The first ever sitting U.S. president to visit Myanmar, Obama will make his second trip there in mid-November to attend the East Asia Summit and hold bilateral meetings. But what Colin Powell once called the Pottery Barn rule — "you break it, you own it" — has a corollary for foreign-policy successes: "You claim it, you own it." By touting America’s role in Myanmar’s transition and associating himself personally with the effort by rewarding Naypyidaw with high-level visits, Obama now bears a measure of accountability to ensure that the promise of Myanmar’s transition isn’t squandered. With Iraq and Libya now stricken off the administration’s dwindling list of foreign-policy achievements, the claimed win in Myanmar takes on outsized importance.
Alongside concerns about ongoing civil war involving ethnic and political factions and the repression of the Muslim minority Rohingya population, encroachments on press freedom are another disturbing reminder that Myanmar’s historic transition from dictatorship to democracy could still slide backward. While the issues surrounding ethnic reconciliation are complex and politically fraught, invoking deep-seated ethnic hatreds and a power struggle pitting the government’s drive for centralization versus ethnic groups’ quest for autonomy, the press freedom issues are very straightforward: Democracies do not arrest, jail, or kill journalists as punishment for what they report.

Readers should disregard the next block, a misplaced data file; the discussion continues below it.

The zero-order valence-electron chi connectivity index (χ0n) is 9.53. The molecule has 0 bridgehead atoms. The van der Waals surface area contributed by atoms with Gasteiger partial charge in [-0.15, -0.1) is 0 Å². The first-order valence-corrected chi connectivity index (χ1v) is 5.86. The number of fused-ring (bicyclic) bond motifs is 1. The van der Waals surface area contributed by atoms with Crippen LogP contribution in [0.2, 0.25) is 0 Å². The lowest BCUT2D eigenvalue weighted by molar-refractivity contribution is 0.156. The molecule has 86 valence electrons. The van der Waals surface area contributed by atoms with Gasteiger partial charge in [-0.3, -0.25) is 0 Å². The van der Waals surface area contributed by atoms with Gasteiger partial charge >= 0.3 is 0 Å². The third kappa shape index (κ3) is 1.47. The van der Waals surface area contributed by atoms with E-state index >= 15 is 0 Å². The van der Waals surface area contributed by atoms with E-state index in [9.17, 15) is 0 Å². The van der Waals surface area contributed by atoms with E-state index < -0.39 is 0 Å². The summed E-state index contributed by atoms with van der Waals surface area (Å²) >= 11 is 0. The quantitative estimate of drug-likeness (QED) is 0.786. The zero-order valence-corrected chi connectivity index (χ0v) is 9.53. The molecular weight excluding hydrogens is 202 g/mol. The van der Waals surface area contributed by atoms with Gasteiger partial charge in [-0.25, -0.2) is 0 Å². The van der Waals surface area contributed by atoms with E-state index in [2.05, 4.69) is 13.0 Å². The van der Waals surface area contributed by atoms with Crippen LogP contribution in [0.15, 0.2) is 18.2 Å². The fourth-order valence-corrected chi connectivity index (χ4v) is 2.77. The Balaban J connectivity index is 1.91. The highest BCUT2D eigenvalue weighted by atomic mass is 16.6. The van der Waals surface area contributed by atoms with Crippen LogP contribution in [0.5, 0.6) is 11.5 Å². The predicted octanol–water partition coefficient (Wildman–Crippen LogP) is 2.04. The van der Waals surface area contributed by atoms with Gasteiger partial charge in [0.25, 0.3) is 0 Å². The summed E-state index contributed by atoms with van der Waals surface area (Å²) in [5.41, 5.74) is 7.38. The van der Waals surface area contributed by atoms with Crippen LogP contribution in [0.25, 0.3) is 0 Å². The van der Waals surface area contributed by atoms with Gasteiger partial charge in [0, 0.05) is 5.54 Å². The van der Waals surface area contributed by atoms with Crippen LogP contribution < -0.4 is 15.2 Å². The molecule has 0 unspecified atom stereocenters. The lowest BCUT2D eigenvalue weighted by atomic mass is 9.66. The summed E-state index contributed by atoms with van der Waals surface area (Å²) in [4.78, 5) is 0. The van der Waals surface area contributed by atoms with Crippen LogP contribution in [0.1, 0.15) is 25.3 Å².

President Thein Sein pays lip service to the value of a free press, referring to the media as his country’s "fourth estate" in his speech to the U.N. General Assembly in 2012. He has allowed reporting on some controversial issues, including a violent police crackdown on protests at a Chinese-owned copper mine in late 2012. Western journalists have been able to cover Myanmar far more freely, including highly sensitive topics such as the repression of the Rohingya.